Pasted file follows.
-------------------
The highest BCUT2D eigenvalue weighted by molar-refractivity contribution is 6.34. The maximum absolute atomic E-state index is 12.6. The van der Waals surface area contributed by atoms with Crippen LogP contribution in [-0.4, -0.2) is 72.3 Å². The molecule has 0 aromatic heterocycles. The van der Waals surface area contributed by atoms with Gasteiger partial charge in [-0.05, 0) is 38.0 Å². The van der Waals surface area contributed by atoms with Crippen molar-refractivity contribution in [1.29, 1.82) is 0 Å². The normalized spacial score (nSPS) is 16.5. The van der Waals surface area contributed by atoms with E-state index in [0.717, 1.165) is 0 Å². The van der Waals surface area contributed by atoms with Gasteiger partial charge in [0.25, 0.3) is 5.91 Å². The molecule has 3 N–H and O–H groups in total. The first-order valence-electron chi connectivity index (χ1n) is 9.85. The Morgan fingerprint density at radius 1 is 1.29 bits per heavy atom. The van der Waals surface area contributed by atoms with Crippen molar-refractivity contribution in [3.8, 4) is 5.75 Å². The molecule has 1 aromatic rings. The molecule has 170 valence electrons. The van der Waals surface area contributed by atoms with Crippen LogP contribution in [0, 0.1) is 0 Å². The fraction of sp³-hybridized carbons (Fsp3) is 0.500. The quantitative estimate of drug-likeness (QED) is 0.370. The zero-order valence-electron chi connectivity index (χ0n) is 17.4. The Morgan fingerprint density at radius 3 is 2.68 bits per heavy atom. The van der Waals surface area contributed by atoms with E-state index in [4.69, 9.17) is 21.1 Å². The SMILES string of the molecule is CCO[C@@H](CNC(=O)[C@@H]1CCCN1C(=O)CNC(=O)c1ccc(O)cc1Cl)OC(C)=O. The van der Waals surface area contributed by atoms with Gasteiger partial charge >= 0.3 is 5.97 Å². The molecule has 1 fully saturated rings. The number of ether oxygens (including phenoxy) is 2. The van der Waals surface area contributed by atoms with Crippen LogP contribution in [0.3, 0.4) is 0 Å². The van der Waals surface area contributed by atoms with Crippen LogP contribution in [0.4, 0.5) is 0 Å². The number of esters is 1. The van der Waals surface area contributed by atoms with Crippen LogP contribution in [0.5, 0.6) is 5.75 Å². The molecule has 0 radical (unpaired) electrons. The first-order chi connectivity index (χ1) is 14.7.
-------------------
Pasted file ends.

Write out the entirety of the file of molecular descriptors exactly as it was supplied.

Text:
The highest BCUT2D eigenvalue weighted by molar-refractivity contribution is 6.34. The maximum absolute atomic E-state index is 12.6. The van der Waals surface area contributed by atoms with Crippen LogP contribution in [-0.4, -0.2) is 72.3 Å². The molecule has 0 aromatic heterocycles. The van der Waals surface area contributed by atoms with Gasteiger partial charge in [-0.05, 0) is 38.0 Å². The van der Waals surface area contributed by atoms with Crippen molar-refractivity contribution in [1.29, 1.82) is 0 Å². The normalized spacial score (nSPS) is 16.5. The van der Waals surface area contributed by atoms with E-state index in [0.717, 1.165) is 0 Å². The van der Waals surface area contributed by atoms with Gasteiger partial charge in [0.25, 0.3) is 5.91 Å². The molecule has 3 N–H and O–H groups in total. The first-order valence-electron chi connectivity index (χ1n) is 9.85. The Morgan fingerprint density at radius 1 is 1.29 bits per heavy atom. The van der Waals surface area contributed by atoms with Crippen molar-refractivity contribution in [3.8, 4) is 5.75 Å². The molecule has 1 aromatic rings. The molecule has 170 valence electrons. The van der Waals surface area contributed by atoms with Crippen LogP contribution in [0, 0.1) is 0 Å². The fraction of sp³-hybridized carbons (Fsp3) is 0.500. The quantitative estimate of drug-likeness (QED) is 0.370. The zero-order valence-electron chi connectivity index (χ0n) is 17.4. The Morgan fingerprint density at radius 3 is 2.68 bits per heavy atom. The van der Waals surface area contributed by atoms with E-state index in [4.69, 9.17) is 21.1 Å². The SMILES string of the molecule is CCO[C@@H](CNC(=O)[C@@H]1CCCN1C(=O)CNC(=O)c1ccc(O)cc1Cl)OC(C)=O. The van der Waals surface area contributed by atoms with Gasteiger partial charge >= 0.3 is 5.97 Å². The molecule has 1 fully saturated rings. The number of ether oxygens (including phenoxy) is 2. The van der Waals surface area contributed by atoms with Crippen LogP contribution in [0.3, 0.4) is 0 Å². The van der Waals surface area contributed by atoms with Crippen LogP contribution in [0.4, 0.5) is 0 Å². The number of esters is 1. The van der Waals surface area contributed by atoms with Crippen LogP contribution in [0.5, 0.6) is 5.75 Å². The molecule has 0 radical (unpaired) electrons. The first-order chi connectivity index (χ1) is 14.7.